in fact, you compelled him to be a Slaveholder. This I deny. You are not
so bad as that. You do not compel the Slaveholder to be a Slaveholder.

And Rev. Doctor Cox, too, talked a great deal over there, and among
other things, he said that 'many Slave-holders--dear Christian
men!--were sincerely anxious to get rid of their slaves;' and to show
how difficult it is for them to get rid of their human chattels, he put
the following case: A man living in a State, the laws of which compel
all persons emancipating their slaves to remove them beyond its limits,
wishes to liberate his slaves; but he is too poor to transport them
beyond the confines of the State in which he resides; therefore he
cannot emancipate them--he is necessarily a slaveholder. But, sir, there
was one fact, which I happened, fortunately, to have on hand just at
that time, which completely neutralized this very affecting statement of
the Doctor's. It so happens that Messrs. Gerrit Smith and Arthur Tappan
have advertised for the especial benefit of this afflicted class of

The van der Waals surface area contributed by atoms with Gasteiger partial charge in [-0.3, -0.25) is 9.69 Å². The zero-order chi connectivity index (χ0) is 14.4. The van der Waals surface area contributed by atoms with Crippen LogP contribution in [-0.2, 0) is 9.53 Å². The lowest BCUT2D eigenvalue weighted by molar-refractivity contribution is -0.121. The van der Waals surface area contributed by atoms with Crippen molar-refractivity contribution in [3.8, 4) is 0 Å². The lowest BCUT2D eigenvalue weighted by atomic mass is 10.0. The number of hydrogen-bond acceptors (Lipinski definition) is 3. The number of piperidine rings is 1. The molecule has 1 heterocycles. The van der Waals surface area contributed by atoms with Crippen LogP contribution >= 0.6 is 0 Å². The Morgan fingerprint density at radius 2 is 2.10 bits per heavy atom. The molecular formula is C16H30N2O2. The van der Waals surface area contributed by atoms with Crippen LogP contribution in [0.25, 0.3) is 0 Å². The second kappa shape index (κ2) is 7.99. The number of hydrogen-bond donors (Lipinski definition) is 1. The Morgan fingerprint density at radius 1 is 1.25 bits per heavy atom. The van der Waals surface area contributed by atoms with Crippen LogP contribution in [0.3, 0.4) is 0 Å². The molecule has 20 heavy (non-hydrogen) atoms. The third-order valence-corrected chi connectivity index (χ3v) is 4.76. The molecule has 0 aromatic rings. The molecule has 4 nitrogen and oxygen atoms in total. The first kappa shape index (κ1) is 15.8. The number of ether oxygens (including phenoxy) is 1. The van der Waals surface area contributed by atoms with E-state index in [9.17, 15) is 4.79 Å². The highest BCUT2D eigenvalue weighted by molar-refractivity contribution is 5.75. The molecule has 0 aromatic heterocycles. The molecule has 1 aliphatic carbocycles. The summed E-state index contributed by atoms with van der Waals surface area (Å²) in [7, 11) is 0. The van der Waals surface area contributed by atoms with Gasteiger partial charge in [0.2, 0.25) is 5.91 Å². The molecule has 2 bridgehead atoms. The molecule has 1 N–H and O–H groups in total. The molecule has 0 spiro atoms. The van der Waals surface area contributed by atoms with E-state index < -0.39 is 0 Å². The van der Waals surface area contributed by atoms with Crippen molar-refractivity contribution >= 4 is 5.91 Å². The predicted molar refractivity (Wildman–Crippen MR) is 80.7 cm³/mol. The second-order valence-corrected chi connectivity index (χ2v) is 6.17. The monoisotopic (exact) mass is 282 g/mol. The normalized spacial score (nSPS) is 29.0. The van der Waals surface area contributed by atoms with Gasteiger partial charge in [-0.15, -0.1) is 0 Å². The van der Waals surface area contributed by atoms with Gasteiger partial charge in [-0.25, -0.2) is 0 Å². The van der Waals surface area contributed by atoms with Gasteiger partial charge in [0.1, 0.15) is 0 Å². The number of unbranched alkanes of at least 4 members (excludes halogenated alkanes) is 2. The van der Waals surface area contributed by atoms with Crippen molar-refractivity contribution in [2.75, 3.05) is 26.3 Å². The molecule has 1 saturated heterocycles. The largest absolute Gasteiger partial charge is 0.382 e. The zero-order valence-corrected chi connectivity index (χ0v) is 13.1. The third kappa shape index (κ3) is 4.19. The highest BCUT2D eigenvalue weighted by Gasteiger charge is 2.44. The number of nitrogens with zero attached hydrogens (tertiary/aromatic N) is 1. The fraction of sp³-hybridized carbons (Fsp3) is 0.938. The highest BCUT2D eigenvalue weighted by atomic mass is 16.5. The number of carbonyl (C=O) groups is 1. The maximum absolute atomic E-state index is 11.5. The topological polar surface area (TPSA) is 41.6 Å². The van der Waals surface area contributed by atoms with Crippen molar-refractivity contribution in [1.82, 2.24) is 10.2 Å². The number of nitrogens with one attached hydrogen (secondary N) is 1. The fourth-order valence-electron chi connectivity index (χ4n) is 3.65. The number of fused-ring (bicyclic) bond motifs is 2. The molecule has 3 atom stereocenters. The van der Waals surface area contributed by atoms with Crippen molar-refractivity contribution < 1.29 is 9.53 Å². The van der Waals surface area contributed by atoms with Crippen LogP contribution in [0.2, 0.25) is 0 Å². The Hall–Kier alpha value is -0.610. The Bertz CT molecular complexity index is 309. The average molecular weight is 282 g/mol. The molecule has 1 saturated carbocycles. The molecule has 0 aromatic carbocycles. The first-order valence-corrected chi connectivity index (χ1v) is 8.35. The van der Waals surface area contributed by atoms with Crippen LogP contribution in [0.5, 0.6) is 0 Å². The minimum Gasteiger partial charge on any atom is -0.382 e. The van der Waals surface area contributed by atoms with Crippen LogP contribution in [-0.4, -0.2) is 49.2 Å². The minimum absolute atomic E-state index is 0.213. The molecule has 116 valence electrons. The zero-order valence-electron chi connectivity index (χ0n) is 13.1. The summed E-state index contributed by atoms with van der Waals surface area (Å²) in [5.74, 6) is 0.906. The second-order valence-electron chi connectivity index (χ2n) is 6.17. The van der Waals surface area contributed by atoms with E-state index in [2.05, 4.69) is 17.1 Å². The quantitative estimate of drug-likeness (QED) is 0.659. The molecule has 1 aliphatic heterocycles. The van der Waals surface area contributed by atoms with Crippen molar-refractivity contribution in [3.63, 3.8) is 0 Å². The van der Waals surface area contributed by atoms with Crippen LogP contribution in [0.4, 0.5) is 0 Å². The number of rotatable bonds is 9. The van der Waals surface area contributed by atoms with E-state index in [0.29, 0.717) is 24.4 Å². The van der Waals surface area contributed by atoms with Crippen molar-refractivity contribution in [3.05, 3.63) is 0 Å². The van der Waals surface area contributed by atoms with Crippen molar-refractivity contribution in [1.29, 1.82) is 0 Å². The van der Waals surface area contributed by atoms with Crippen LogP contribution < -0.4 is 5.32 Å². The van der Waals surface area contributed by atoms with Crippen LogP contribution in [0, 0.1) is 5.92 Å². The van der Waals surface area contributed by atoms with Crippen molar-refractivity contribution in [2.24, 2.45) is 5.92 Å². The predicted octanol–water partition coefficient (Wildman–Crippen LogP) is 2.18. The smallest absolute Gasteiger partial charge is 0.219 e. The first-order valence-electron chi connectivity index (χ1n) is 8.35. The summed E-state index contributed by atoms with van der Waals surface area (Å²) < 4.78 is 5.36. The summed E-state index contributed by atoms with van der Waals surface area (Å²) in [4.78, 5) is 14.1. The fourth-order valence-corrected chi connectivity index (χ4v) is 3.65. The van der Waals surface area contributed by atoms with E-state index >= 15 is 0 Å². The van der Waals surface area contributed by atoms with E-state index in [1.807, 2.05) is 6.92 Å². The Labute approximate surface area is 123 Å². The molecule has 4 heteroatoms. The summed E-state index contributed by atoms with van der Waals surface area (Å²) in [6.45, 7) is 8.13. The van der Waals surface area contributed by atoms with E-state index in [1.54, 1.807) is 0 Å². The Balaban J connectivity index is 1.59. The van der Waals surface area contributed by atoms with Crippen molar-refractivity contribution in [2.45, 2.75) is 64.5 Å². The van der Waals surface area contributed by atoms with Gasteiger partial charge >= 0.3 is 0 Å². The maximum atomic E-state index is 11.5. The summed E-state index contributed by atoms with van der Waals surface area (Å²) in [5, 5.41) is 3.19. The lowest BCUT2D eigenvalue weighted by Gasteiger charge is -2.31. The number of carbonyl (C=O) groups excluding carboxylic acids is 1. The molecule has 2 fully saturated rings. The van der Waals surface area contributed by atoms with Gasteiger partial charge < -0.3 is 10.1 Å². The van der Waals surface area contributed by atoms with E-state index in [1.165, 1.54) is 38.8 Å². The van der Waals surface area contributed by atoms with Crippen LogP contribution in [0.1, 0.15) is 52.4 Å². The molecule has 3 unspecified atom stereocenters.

Slaveholders, that they have set apart the sum of $10,000, to be
appropriated in aiding them to remove their emancipated Slaves beyond
the jurisdiction of the State, and that the money would be forthcoming
on application being made for it; but _no such application was ever
made_. This shows that however truthful the statements of these
gentlemen may be concerning the things of the world to come, they are
lamentably reckless in their statements concerning things appertaining
to this world. I do not mean to say that they would designedly tell that
which is false; but they did make the statements which I have ascribed
to them.

And Doct. Cox and others charge me with having stirred up warlike
feeling while abroad. This charge, also, I deny. The whole of my
arguments and the whole of my appeals, while I was abroad, were in favor
of any thing else than war. I embraced every opportunity to propagate
the principles of Peace while I was in Great Britain. I confess,